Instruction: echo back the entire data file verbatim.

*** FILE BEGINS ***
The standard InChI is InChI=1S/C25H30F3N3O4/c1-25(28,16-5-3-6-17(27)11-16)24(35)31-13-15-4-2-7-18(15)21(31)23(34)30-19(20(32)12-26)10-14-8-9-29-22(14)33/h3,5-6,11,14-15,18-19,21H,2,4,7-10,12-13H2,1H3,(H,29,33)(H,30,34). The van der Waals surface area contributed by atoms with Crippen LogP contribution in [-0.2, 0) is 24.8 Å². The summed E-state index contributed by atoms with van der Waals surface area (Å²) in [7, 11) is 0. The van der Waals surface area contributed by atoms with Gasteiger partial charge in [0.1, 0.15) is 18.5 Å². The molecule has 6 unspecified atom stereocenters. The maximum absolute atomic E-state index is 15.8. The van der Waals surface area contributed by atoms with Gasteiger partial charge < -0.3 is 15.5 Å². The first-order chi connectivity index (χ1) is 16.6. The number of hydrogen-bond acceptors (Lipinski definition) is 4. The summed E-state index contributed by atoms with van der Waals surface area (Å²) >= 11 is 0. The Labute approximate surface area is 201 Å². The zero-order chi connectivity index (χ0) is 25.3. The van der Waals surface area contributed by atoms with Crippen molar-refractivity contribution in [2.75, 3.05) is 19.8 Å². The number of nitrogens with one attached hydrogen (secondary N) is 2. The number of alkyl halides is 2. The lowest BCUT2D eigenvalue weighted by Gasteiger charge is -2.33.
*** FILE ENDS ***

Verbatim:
The standard InChI is InChI=1S/C25H30F3N3O4/c1-25(28,16-5-3-6-17(27)11-16)24(35)31-13-15-4-2-7-18(15)21(31)23(34)30-19(20(32)12-26)10-14-8-9-29-22(14)33/h3,5-6,11,14-15,18-19,21H,2,4,7-10,12-13H2,1H3,(H,29,33)(H,30,34). The van der Waals surface area contributed by atoms with Crippen LogP contribution in [-0.2, 0) is 24.8 Å². The summed E-state index contributed by atoms with van der Waals surface area (Å²) in [7, 11) is 0. The van der Waals surface area contributed by atoms with Gasteiger partial charge in [0.1, 0.15) is 18.5 Å². The molecule has 6 unspecified atom stereocenters. The maximum absolute atomic E-state index is 15.8. The van der Waals surface area contributed by atoms with Gasteiger partial charge < -0.3 is 15.5 Å². The first-order chi connectivity index (χ1) is 16.6. The number of hydrogen-bond acceptors (Lipinski definition) is 4. The summed E-state index contributed by atoms with van der Waals surface area (Å²) >= 11 is 0. The Labute approximate surface area is 201 Å². The zero-order chi connectivity index (χ0) is 25.3. The van der Waals surface area contributed by atoms with Crippen molar-refractivity contribution in [2.75, 3.05) is 19.8 Å². The number of nitrogens with one attached hydrogen (secondary N) is 2. The number of alkyl halides is 2. The lowest BCUT2D eigenvalue weighted by Gasteiger charge is -2.33.